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Australia takes genetic material patenting ban even further

In a decision that may introduce uncertainties into how patentability is determined, the Australia High Court has ruled that isolated genetic material is not patentable in a decision that appears to go even further than the US Supreme Court's decision in Myriad

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The Court handed down its decision on Wednesday in D'arcy v Myriad Genetics, which concerns the same invention that the US Supreme Court had held to be unpatentable.

The patent at the centre of the dispute (Australian patent 686004, held by Myriad Genetics) covers the isolated BRCA1 gene. Cancer Voices Australia challenged the validity of the patent, arguing that the isolated molecules were not materially different from the ones found in nature and thus the patent does not meet the manner of manufacture requirement.

Both the Federal Court and the Full Federal Court held that Myriad's patent was valid, finding that the requirement as articulated in National Research Development Corporation vs Commissioner of Patents is satisfied if the invention consists of an artificial state of affairs, has some discernible effect, and is of utility in a field of economic endeavour.

Information v structure

The Full Federal Court's decision was interesting because it directly addressed the US Supreme Court's decision, which had come a year earlier. As Tania Obranovich of Watermark in Melbourne had told Managing IP, while the US Supreme Court focused on the information contained in the molecules, the Australia Full Federal Court looked instead at the molecules' structure and functioning. Because the isolated genetic material behaved differently and had structural differences, the Court had found that the invention was patentable because it created an artificial state of affairs, as well as met all the other requirements articulated in NRDC.

On appeal, the High Court reversed, adopting an approach similar to the US Supreme Court's. Like its American sister court, the Australia High Court found that the information contained in the molecule is the core of the invention. Thus it held that the molecule is not an artificial state of affairs and ineligible for patent protection.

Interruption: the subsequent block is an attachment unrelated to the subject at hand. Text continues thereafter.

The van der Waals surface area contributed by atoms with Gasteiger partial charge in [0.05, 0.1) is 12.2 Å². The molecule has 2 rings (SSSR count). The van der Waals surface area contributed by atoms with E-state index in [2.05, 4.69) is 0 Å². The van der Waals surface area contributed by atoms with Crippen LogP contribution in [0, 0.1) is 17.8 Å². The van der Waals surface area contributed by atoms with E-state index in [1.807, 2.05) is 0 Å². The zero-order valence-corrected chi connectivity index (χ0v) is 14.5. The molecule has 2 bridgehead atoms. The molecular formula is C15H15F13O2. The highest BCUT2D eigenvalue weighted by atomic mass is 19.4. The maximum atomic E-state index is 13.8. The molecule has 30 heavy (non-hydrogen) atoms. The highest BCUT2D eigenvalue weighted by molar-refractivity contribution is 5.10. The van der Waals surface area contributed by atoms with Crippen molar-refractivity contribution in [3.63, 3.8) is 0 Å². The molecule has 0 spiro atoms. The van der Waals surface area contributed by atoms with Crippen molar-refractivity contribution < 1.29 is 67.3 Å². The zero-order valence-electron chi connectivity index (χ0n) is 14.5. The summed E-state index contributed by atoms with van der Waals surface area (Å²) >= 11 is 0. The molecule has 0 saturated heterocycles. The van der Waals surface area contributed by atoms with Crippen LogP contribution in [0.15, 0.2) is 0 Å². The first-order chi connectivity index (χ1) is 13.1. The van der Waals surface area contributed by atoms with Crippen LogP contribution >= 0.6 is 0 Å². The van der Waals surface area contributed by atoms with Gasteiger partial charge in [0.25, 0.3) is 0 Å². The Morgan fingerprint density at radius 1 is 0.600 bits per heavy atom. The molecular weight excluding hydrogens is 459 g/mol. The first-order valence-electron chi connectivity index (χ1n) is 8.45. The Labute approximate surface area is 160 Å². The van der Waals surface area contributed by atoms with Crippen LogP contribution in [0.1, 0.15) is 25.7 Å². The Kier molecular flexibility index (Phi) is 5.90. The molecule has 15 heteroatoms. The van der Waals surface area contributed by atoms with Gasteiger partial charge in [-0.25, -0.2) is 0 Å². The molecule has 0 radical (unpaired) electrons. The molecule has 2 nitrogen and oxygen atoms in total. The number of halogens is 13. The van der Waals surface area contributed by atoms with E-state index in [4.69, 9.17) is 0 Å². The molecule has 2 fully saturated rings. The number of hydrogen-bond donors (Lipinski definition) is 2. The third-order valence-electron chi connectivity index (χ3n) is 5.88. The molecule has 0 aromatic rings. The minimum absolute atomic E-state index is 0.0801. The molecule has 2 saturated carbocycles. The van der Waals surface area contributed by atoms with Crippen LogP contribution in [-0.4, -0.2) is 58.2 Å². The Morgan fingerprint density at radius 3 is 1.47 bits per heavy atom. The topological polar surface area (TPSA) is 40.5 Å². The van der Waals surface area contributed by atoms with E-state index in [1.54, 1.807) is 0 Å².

What's more, the Australian High Court appears to have gone even further than the US Supreme Court's approach. As Obranovich explained in a written note, while the US Supreme Court expressly found that a DNA molecule in which the order of the nucleotides is different from that of a corresponding naturally occurring molecule may still be patentable, the Australian High Court held that cDNA, which fits this description, is not patentable.

Questioning a foundational test

The Australia High Court also questioned the lower courts' application of NRDC, which is often cited as a foundational test for determining the method of manufacture.

The High Court said that the Full Federal Court and the Federal Court had adopted an "unduly narrow" reading of NRDC. Rather than applying that case as a strict test for patentability, it should instead be treated as a "verbal formula" because the Court there "did not prescribe a well-defined pathway for the development of the concept of 'manner of manufacture' in its application to unimagined technologies with unimagined characteristics and implications."

Thus, "there may be cases in which the court will decide that the implications of patentability of a new class of inventionare such that the invention as claimed should not be treated as patentable by judicial decision", the Court wrote.

A world of uncertainty

Practitioners have expressed concern about the effects of this decision. Obranovich wrote that the finding that cDNA is not patentable is extremely concerning, because there are many new versions of naturally occurring molecules "which omit functionally unnecessary regions, but which may provide highly useful benefits such as those which are inherent in generating and using a cDNA molecule rather than the large and unwieldy corresponding genomic molecule" which may now be found unpatentable. She noted that there is now considerable uncertainty, as it may well turn on "determining at what point the structural changes to a molecule are sufficient to render it patentable".

On the other hand, an update from Allens noted that despite invalidating Myriad's patent on the isolated molecule, the High Court made a point of sending a "strong signal" that genetic tests and diagnostic methods are still patent eligible. The firm pointed to a quote from Justice Gageler and Nettle's opinion, which stated that "it is not disputed that a process or method of detecting the increased likelihood of certain kinds of malignancy by isolating the BRCA1 gene and examining it for the presence of any of the specified mutations and polymorphisms may be patentable subject matter as a process".

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